A human's ability to remember data, to reason, and understand things properly can start to worsen at the age of 45 years, and not 60 as many had believed, researchers from France and the United Kingdom reported in the BMJ (British Medical Journal). According to prior studies, cognitive decline, if it does occur, will generally not do so before the age of sixty. Many experts had wondered whether the deterioration might not start sooner.
Study leader, Archana Singh-Manoux, at the Centre for Research in Epidemiology and Population Health, France, and researchers from University College London in the UK, believe that..:
"..understanding cognitive aging will be one
of the challenges of this century."
The authors stress that identifying cognitive decline onset is crucial for effective medical interventions. In other words, the earlier-on cognitive deterioration can be spotted, the better medical treatments tend to be.
Singh-Manoux and team observed 2,192 females and 5,198 males from 1997 to 2007. All the subjects were civil servants aged from forty-five to seventy years - they formed part of the Whitehall II cohort study (a UK study), which had started in 1985.
Over the ten-year period, all study-participants had their cognitive functions assessed. This included testing for:
- Aural comprehension skills (listening skills)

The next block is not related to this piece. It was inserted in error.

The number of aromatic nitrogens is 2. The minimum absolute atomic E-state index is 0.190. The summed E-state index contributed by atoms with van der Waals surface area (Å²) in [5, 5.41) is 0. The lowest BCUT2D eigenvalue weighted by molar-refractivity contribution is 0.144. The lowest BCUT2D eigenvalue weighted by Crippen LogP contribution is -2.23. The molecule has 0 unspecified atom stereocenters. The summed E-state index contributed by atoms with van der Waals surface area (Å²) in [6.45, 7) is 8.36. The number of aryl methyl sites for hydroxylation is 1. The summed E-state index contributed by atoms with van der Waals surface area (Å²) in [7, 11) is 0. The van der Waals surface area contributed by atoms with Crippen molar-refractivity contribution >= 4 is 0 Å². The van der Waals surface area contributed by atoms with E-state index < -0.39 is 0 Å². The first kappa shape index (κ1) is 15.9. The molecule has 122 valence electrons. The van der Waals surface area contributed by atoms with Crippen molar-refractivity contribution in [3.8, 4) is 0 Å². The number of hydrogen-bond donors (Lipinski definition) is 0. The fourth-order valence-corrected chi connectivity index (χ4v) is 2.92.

- Visual comprehension skills. The journal cites as examples, remembering as many words as possible that started with the letter "S" (phonemic fluency), or recalling as many animal names as possible (semantic fluency).
They found that cognitive scores dropped in all categories, except for vocabulary. The older the participant, the faster their decline was likely to be.
From 1997 to 2007, mental reasoning among the males aged 45-49 dropped by 3.6%, and 9.6% in the 65-70 age group (males). Among females, the decline was 3.6% for those aged 45-49, and 7.4% among those aged 65-70.
The authors wrote:
"Robust evidence showing cognitive decline before the age of 60 has important ramifications because it demonstrates the importance of promoting healthy lifestyles, particularly cardiovascular health, as there is emerging evidence that 'what is good for our hearts is also good for our heads'."
There are certain risk factors linked to cognitive decline, such as hypertension, obesity, and high cholesterol levels. Targeting patients with known risk factors might not only protect their hearts, but also prevent dementia from developing later on.
Accompanying EditorialIn the same journal, Francine Grodstein, Associate Professor of Medicine at Brigham and Women's Hospital in Boston, wrote:
"(The study) has profound implications for prevention of dementia
and public health."
Grodstein believes more creative research is required, using computer cognitive assessments and telephone assessments.
Written by Christian Nordqvist